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Wednesday, September 07, 2011

Unlocking Yamaha E70 organ into Yamaha CS80 synthesizer

YouTube Uploaded by allvek597 on Sep 5, 2011

"Mystery is resolved. Chopped and completely electronically modified analog Yamaha E70 organ into Yamaha CS80 synthesizer. What You see now is 2 fully programmable polyphonic synths 2 OSC's per voice + fully programmable 2 OCS's per voice monophonic synth in a body of Yamaha E70. Same P.A.S.S sound technology, same analog filters and same sound, same offspring of legendary Yamaha GX1.
Any questions, please visit www.alvek.us"

Update: it looks like this one is up for auction on eBay.

via this auction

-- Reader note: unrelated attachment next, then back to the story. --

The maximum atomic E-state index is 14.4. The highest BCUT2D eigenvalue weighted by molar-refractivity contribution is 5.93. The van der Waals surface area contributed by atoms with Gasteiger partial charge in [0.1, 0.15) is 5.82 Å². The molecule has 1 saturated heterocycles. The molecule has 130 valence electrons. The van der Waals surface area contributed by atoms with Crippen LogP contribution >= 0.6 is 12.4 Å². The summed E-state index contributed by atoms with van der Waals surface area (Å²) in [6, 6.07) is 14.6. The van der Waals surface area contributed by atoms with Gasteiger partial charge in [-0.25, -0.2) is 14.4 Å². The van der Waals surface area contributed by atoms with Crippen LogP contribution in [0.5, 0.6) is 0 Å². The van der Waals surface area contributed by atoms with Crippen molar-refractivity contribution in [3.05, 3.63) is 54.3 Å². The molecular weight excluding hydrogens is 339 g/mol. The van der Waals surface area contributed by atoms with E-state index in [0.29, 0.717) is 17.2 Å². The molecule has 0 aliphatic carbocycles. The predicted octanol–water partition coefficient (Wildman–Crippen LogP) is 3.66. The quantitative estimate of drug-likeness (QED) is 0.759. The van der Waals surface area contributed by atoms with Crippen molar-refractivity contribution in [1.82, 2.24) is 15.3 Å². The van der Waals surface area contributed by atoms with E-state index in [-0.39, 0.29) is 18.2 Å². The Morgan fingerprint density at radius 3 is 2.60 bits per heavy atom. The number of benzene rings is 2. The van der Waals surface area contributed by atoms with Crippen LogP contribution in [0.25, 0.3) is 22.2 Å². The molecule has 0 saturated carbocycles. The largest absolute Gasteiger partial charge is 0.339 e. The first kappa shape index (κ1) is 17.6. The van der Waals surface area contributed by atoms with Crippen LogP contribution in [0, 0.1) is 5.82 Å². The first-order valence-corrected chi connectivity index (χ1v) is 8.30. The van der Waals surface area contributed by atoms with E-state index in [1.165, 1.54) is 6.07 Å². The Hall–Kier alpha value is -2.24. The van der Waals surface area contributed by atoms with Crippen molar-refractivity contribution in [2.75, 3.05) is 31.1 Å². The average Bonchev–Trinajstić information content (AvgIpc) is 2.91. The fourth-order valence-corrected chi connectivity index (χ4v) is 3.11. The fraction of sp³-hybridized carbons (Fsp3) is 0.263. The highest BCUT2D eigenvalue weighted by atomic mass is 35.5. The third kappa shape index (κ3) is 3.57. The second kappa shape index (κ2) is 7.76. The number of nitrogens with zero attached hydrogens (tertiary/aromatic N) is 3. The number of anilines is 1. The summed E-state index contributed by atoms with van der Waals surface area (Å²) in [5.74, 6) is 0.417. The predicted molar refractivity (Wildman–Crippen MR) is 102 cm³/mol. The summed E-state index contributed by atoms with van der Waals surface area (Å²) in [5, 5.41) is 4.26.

"Here's one more organ from my collection: Yamaha E70 . What You see in the pictures is completely modified Yamaha E70 in body and electronically. Organ after chop work went 327lbs down to 130-140lbs(Yamaha CS80 is 242lbs) and under the hood all electronic carts are located pretty close to like inside of CS80. It's been a while people talking about E70 which has same P.A.S.S technology like CS80 and electronic carts, all wiring are practically the same like CS80. Yes, E70 has absolutely the same analog filters like CS80, same sound synthes and it does sound like CS80. This particular E70 has beed modified from organ into 2 and half fully programmable CS80. All presets still have same functions except FUNNYII preset green buttons. Those 3 green buttons(1 for upper, 1 for lower keyboard, 1 for pedal board or extra keyboard) function now differently. When You push FUNNY II E70 starts to work as most powerful and expensive programmable synth-Yamaha CS80. On left top of organ You see control box. The box has 3 sections: 1st for upper keyboard, 2nd for lower keyboard, 3rd for footpedal/or extra keyboard you can hook up. You can see all signs under the switches(3 waves forms sawtooth and 2 square waveshapes) and pots, they have same function like on CS80. So after all this E70 has 2 polyphonic 7 voices 2 OCSs per voice CS80 synths and one monophonic 2 OCS per note synth (pedal or extra keyboard which can be connected to E70 is monophonic, it's perfect for bass lines and pretty good even for leads as far as You will move 2 OCS slider from 16' up to 4'). Oscilators can be detunes between each other and between keyboard. Does E70 sound like CS80?. Yes, it does. Main different between E70 and CS80: no velocity and aftertouch on E70. Big flaw. On another hand You have 2 and half CS80 under the hood. You can build sound on upper keyboard and MIX IT with sound you built on lower keyboard. Also you can add organ/orchestral section(they all can be saved in memory-see small control panel on a botton of organ to left-very much the same look like on CS80) from upper keyboard AND organ/orchestral section from lower keyboard. Same thing can be done between lower polyphonic and monophonic keyboard/pedals: monosynth also can be played on first 2 octave of lower keyboard. Now You realize CS80 is kind of kind of behind! PLUS very powerful arpeggiator! and even cheesy drum machine and 100 lbs less. From control box You can see 3 cables coming inside of E70, each cable has 25 pins . The connector 9 pins in a middle of a back of E70 serves expression pedal. 3 inputs 1/4 on back are not hooked up. Could be 1/4main output(original main output on a bottom of organ)or sustain pedals-it's easy to hook up. Same about 6 inputs on control panel-they are not hooked up. It's your choice how to use them. I didn't connected any inputs for 1/4 jack, coz basically all extra functions are on control panel of organ. I don't play on stage, so I can turn on sustain effect simply by hand. The organ is absolutely stable in tune and doen't have overheat problems like CS80 Anyway, if you are still skeptical about what You read here, please check some INFO on line about unlocking Yamaha E70 and Yamaha CS80 both children of Yamaha GX1. And don't forget how much money you will save not buying CS80. Please check, read and watch all links below and You will see it's not a dream anymore. You can get 2 and half CS80 more than 4 times cheaper... compare to ebay price for last month. "